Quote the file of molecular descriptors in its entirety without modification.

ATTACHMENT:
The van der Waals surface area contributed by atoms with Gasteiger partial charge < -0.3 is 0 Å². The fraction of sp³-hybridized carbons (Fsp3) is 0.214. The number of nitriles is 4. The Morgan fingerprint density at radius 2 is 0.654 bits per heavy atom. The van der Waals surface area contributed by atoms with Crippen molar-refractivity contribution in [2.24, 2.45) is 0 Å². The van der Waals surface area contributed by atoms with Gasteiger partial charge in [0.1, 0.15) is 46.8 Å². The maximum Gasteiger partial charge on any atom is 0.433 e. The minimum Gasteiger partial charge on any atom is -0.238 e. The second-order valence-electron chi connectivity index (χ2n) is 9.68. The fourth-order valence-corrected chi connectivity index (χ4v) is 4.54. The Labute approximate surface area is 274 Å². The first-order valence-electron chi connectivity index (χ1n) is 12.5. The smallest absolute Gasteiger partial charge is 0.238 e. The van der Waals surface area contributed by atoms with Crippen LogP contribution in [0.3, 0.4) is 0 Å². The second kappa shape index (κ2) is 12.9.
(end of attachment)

The van der Waals surface area contributed by atoms with Gasteiger partial charge < -0.3 is 0 Å². The fraction of sp³-hybridized carbons (Fsp3) is 0.214. The number of nitriles is 4. The Morgan fingerprint density at radius 2 is 0.654 bits per heavy atom. The van der Waals surface area contributed by atoms with Crippen molar-refractivity contribution in [2.24, 2.45) is 0 Å². The van der Waals surface area contributed by atoms with Gasteiger partial charge in [0.1, 0.15) is 46.8 Å². The maximum Gasteiger partial charge on any atom is 0.433 e. The minimum Gasteiger partial charge on any atom is -0.238 e. The second-order valence-electron chi connectivity index (χ2n) is 9.68. The fourth-order valence-corrected chi connectivity index (χ4v) is 4.54. The Labute approximate surface area is 274 Å². The first-order valence-electron chi connectivity index (χ1n) is 12.5. The smallest absolute Gasteiger partial charge is 0.238 e. The van der Waals surface area contributed by atoms with Crippen LogP contribution in [0.3, 0.4) is 0 Å². The second kappa shape index (κ2) is 12.9.